Planet Fitness is one of the largest gyms in the United States. They have developed a way where you can join their gym at a very low price. They claim to fight for the ordinary gym goer and have set up rules at their gym so that they can be considered “Judgment Free”.

What I have learned is that they have judged me more than any other gym I have belonged to…

It was 2008. I was over 400 pounds and finally decided to change my life and lose weight. I started to eat a lot better and quickly lost 50 pounds.

I knew I needed to get more active as well. I decided to join a gym. I looked at different places but I really liked the concept of Planet Fitness. They claimed to be judgment free. I did not want to feel uncomfortable at the gym.

So I walked in and the first thing I heard was…

“Hey man…you can not wear that skullcap here.”

That was what the manager said. I was wearing my 5XL Reebok hoodie and shorts. I had untied Adidas shoes because I still could not bend down to tie them.

I also had an Under Armour skullcap on. I bought it because I could not fit into any other Under Armour clothing. I wanted to wear it because it made me feel like I belonged at a gym. It was the coolest thing in the world. It symbolized strength to me. I was strong enough to lose 50 pounds.

The manager pointed at the rules on the wall. You cannot grunt or use a cell phone or make other members feel uncomfortable. I looked and it did indeed say no skullcaps or bandanas. I guess I was a part of a gang and everyone who wears one is part of a tough mean part of society.

It was part of their “Judgment Free” zone….

So where was the “Judgment Free” when the manager rolled his eyes at me when I first joined the gym? A 370-pound guy (after losing 50 pounds) who could not tie his shoes. A guy who wanted to ask questions about the equipment, but after seeing the eye rolling realized he did not belong. It did not matter to me. I knew I needed to workout. I knew I needed to be active. Judging me has been a part of my life.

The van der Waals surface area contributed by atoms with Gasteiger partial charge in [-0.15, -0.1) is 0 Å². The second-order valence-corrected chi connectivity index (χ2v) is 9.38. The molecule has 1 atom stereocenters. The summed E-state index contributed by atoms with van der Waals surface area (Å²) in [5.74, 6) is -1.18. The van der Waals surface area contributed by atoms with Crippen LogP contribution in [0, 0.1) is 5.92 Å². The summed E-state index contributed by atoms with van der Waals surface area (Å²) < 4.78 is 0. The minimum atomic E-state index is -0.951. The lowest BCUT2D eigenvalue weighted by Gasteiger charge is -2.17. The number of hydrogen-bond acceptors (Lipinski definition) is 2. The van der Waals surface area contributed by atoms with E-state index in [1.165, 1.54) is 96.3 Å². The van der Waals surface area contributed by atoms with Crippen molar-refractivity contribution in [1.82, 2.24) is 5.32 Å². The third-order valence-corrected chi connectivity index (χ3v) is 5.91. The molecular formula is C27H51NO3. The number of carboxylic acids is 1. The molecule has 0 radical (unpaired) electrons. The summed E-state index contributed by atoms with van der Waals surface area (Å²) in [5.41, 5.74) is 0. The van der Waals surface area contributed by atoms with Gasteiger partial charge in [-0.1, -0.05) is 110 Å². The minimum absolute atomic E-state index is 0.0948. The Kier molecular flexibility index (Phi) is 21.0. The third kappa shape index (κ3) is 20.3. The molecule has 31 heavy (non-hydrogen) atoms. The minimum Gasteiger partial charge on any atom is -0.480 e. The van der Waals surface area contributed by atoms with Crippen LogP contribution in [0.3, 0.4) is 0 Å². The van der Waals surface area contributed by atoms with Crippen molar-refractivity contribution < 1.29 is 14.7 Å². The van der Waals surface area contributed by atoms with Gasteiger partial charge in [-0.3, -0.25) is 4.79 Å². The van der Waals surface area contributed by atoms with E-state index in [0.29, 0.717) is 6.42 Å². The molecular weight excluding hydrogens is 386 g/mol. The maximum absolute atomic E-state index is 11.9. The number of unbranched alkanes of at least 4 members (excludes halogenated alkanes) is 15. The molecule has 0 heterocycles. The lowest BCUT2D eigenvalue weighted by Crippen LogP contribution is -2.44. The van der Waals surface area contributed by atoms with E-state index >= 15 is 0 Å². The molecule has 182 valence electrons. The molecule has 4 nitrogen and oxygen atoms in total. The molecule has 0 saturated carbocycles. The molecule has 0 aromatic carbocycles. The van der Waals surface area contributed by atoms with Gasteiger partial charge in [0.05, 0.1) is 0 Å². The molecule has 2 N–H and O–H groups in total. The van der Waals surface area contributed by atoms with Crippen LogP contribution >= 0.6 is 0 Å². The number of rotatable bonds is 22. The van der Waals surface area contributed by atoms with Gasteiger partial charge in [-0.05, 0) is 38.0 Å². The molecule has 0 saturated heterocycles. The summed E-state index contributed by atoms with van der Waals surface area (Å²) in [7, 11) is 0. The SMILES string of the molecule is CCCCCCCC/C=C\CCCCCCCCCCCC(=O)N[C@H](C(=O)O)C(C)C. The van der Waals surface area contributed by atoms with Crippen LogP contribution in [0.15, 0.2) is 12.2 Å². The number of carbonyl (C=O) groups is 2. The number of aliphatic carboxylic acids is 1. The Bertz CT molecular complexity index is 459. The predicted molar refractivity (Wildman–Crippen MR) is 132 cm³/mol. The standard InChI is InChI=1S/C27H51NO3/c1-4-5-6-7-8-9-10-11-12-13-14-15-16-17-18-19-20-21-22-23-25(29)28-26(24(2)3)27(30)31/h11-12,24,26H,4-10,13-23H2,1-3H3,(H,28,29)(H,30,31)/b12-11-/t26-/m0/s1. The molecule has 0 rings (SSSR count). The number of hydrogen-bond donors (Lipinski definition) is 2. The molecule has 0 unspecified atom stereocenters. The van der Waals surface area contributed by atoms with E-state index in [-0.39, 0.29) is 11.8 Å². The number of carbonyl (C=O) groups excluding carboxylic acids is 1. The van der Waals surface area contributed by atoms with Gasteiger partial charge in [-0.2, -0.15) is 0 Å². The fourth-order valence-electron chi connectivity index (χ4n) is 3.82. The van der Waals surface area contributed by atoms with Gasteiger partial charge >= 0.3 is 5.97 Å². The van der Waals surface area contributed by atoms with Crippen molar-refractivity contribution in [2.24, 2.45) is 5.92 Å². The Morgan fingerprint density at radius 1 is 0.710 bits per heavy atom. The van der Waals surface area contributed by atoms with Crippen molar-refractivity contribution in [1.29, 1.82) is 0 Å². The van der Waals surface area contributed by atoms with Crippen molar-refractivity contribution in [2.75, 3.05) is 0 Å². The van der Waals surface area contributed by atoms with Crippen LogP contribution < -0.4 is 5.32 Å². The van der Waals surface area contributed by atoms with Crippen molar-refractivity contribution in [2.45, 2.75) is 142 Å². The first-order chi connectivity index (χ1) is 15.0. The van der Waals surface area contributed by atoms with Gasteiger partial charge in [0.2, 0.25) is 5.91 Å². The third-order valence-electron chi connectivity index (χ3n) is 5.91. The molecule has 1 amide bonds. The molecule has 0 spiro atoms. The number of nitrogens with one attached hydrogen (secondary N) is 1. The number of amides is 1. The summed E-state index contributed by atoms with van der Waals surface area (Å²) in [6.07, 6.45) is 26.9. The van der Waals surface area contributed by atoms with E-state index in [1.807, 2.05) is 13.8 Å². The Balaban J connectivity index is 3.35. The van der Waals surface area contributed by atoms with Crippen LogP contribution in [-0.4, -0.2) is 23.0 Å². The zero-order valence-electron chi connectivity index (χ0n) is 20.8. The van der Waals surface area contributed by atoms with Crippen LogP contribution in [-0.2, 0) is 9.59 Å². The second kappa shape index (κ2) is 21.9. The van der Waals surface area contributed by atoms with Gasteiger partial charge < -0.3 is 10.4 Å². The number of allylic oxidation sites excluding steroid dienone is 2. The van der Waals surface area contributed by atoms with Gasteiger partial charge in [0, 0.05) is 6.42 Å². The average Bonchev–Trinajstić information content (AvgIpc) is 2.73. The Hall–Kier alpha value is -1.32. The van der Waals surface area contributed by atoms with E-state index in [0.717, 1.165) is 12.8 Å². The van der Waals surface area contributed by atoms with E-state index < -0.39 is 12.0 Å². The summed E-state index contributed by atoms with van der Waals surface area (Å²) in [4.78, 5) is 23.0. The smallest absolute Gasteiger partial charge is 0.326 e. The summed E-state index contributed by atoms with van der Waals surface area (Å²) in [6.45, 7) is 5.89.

Where was the “Judgment Free” zone when the two girls laughed at me when I could not fit on the bench press? Maybe they were not laughing at me. You know, because so many 370-pound (after losing 50 pounds) guys struggle to get on a piece of equipment. When I could not get my balance. Judging me has been a part of my life.

Where was the “Judgment Free” zone when I went on the treadmill for 48 seconds? When I saw the guy next to me mouth to his friend “Is that it”? Maybe they were talking about something else. Maybe I was too sensitive in a sensitive world. Or maybe I have heard these comments for over thirty years. I was the largest man in that gym. I was the largest person at Weight Watchers meetings. I was the largest person everywhere I went.

Where was the “Judgment Free” zone when I left the gym for the first time in tears? Hating my workout. Thinking that no one was there to help me. Not wanting to go back.

Judging me has been a part of my life. At that moment I was not concerned about a “Judgment Free” gym that had rules set up to judge others. I was more concerned about judging myself.

The rules at the gym do not prevent judging people. The members and staff do. All bodybuilders do not grunt and yell and hate obese people. All fitness models are not nasty sassy people. Honestly, all people who wear bandanas are not part of a vicious gang or just came out of jail…

And one 370-pound man who wanted to wear a skullcap lost over 225 pound.

I quit Planet Fitness the next day. I went to another gym that was more expensive and asked one question…

“Can I wear a skullcap here?”

My reply was…

“Why would we care?”

I have worn a skullcap everyday since 2008 when I workout. I use my cell phone at the gym and I have yelled when I met some fitness goals.

I also try to make people feel comfortable and welcome at the gym. I also share my story and hopefully have helped people want to go to the gym.

When I was over 400 pounds many people judged me. I was fat, lazy and stupid in their eyes…

I do not need for them to see me now. I am proud that I can look in the mirror and judge myself.

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